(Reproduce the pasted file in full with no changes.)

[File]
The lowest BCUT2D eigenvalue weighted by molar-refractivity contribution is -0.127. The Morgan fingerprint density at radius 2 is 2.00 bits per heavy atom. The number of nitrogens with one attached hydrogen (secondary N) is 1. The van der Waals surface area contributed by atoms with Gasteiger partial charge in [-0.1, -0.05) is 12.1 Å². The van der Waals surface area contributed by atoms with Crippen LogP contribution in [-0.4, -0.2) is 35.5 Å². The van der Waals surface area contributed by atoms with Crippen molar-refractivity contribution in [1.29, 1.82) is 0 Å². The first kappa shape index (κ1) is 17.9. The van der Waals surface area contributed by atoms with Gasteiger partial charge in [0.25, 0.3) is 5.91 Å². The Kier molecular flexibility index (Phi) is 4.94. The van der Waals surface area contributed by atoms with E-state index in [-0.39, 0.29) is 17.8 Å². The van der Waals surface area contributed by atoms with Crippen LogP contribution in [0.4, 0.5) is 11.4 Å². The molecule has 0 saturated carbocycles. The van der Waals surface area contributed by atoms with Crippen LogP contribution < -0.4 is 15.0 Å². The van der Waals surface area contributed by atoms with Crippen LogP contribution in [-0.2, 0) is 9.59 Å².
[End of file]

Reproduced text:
The lowest BCUT2D eigenvalue weighted by molar-refractivity contribution is -0.127. The Morgan fingerprint density at radius 2 is 2.00 bits per heavy atom. The number of nitrogens with one attached hydrogen (secondary N) is 1. The van der Waals surface area contributed by atoms with Gasteiger partial charge in [-0.1, -0.05) is 12.1 Å². The van der Waals surface area contributed by atoms with Crippen LogP contribution in [-0.4, -0.2) is 35.5 Å². The van der Waals surface area contributed by atoms with Crippen molar-refractivity contribution in [1.29, 1.82) is 0 Å². The first kappa shape index (κ1) is 17.9. The van der Waals surface area contributed by atoms with Gasteiger partial charge in [0.25, 0.3) is 5.91 Å². The Kier molecular flexibility index (Phi) is 4.94. The van der Waals surface area contributed by atoms with E-state index in [-0.39, 0.29) is 17.8 Å². The van der Waals surface area contributed by atoms with Crippen LogP contribution in [0.4, 0.5) is 11.4 Å². The molecule has 0 saturated carbocycles. The van der Waals surface area contributed by atoms with Crippen LogP contribution < -0.4 is 15.0 Å². The van der Waals surface area contributed by atoms with Crippen LogP contribution in [-0.2, 0) is 9.59 Å².